New grads: You can do it!

By | 2022-02-18T14:27:27-05:00 June 26th, 2012|4 Comments

You made it! You survived nursing school, passed the NCLEX and landed your first job. All should be well, right? Maybe not. Like most new grads, you probably feel scared, overwhelmed and unprepared for the challenges ahead. Once you’re out of school and hit with the reality of your chosen profession, you can feel overwhelmed, no matter how thorough your education.

The good news is no one expects you to know everything when you graduate. In fact, you’re still very much a student, except the classroom now is your workplace. I used to say I never learned anything until I got out of school. Although that wasn’t completely true, it sometimes felt that way. Consider your first job to be phase 2 of your education.

So what can you do to survive (or better yet thrive) during your first year out there? Here are some tips to get you started:

Be patient with yourself. You’re just starting out. Take time to learn and gain experience. Most seasoned nurses agree it takes a good year to become somewhat comfortable and two years to be able to handle most situations. Go easy on yourself and think about how far you’ve already come. Even the most competent nurse once started out exactly where you are now.

Focus on the positive. While it’s human nature to dwell on the negative, if you focus on the positive, it will become your reality. At the end of each day, reflect on what you learned and on at least one good thing you did for someone. Write it down, look at it and fall asleep with that thought in mind. Keep a positive journal of the times you made a difference or helped someone, including any nice things people say about you. Review it often.

Help others. It’s never too soon to lend a helping hand to a coworker. You might even learn something in the process. Show your willingness to help, and others will do the same for you. Be sure to extend yourself to students and other new grads who follow you. Treat others as you wish to be treated.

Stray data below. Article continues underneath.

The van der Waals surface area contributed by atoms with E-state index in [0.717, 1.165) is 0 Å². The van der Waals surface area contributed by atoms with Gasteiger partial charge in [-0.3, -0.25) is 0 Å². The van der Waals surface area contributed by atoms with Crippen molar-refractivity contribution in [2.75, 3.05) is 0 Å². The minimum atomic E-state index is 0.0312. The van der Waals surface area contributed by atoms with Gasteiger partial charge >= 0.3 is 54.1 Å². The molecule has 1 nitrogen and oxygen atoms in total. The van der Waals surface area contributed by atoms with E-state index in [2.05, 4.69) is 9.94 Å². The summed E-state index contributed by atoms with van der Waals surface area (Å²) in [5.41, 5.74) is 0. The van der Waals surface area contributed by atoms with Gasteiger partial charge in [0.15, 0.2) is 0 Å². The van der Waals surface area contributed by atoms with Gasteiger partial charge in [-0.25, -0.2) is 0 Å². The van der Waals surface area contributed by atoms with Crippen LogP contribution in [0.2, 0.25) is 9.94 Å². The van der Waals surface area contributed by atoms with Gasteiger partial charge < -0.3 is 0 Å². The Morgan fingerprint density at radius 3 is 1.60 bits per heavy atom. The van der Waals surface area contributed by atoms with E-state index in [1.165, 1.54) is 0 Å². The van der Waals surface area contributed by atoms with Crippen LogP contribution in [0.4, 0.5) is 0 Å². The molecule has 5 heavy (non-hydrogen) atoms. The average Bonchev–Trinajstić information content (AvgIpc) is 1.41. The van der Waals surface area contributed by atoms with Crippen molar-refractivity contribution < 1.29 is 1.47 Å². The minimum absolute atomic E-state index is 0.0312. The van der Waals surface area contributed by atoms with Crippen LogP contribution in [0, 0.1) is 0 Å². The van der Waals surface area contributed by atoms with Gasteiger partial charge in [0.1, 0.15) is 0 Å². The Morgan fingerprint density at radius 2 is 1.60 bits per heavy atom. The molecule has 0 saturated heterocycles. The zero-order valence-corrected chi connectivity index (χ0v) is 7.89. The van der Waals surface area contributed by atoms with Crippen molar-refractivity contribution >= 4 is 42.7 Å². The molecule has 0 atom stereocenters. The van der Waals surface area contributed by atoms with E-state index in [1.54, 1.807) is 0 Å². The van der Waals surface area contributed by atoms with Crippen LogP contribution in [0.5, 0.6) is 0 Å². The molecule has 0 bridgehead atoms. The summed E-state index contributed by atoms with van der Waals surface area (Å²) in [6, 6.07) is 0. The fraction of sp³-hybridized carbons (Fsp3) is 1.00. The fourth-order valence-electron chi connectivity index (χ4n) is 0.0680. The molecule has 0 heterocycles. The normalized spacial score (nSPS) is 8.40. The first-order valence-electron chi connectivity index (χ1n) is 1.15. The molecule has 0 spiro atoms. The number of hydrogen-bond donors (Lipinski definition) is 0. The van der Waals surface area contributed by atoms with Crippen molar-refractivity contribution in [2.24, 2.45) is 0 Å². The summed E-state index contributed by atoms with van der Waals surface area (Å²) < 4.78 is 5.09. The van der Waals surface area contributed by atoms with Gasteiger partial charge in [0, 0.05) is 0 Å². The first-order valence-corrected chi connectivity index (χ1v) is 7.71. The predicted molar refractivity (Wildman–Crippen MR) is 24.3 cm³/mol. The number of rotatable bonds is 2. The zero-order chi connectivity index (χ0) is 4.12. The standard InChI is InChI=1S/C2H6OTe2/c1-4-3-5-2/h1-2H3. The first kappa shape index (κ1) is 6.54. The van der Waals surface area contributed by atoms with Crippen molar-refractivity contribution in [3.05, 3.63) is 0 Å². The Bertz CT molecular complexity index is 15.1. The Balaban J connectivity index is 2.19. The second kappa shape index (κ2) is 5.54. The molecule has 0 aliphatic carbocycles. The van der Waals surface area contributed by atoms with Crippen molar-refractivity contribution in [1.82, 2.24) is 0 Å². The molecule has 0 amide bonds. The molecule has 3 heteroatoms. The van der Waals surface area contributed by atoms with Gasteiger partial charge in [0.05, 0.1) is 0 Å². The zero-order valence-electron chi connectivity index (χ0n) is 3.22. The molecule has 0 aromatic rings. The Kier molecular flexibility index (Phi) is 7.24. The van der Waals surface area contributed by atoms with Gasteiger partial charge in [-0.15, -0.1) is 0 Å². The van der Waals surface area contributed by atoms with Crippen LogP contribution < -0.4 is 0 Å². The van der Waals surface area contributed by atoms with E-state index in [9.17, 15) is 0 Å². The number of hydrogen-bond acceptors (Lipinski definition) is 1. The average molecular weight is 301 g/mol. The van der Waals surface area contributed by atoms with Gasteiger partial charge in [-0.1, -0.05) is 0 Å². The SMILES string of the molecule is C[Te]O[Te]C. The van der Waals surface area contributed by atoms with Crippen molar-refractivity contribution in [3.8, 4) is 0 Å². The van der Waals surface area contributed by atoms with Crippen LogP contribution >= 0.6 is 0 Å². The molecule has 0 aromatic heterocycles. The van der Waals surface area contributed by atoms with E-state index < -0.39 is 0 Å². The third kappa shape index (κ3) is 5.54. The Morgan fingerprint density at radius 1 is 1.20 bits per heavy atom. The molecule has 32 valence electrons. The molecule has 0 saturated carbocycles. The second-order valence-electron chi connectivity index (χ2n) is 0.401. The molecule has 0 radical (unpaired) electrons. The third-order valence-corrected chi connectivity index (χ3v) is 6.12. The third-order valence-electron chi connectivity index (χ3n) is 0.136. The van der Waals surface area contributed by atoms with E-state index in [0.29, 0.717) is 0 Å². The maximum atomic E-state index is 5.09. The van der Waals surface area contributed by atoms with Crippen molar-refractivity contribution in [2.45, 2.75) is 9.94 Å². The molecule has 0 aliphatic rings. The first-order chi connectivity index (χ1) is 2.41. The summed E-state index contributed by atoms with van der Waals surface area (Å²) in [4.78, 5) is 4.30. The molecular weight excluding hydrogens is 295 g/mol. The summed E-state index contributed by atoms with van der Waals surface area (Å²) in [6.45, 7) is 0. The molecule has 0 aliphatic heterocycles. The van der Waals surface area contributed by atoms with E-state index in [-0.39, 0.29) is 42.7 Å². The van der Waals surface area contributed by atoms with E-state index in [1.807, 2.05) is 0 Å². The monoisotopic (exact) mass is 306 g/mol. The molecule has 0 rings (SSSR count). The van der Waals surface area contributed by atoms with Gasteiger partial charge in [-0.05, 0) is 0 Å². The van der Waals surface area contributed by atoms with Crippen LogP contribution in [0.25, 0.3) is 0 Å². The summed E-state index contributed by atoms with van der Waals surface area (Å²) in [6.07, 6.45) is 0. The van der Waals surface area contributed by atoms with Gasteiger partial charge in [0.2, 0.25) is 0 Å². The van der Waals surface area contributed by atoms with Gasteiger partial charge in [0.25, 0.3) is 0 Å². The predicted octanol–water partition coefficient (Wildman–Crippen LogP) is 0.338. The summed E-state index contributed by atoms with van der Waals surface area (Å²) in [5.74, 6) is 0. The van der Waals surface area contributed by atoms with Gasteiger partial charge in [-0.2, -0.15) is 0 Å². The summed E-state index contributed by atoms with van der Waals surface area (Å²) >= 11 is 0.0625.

Align yourself with positive, competent people. Experienced and friendly people are all around. Buddy up with those after whom you’d like to model yourself. A person doesn’t have to have the same title as you for you to learn something from him or her. Many RNs have told me they learned everything they know from an experienced LPN.

Show some initiative. Don’t wait for someone to tell you to do a procedure. Seek out opportunities to get the experience you need. If certain procedures aren’t done with any frequency on your unit, talk to your preceptor, unit educator or nurse manager about getting that experience elsewhere. If a certain procedure is going to be done on your unit, see if you can participate (or at least observe). Show your willingness to learn.

Build good relationships. Don’t wait for others to approach you. Introduce yourself to coworkers on all three shifts, physicians and others. Have lunch with someone you don’t know, and get to know him or her better. Learn co-workers’ names, and use them. Say good morning and good night to everyone. Become part of the team.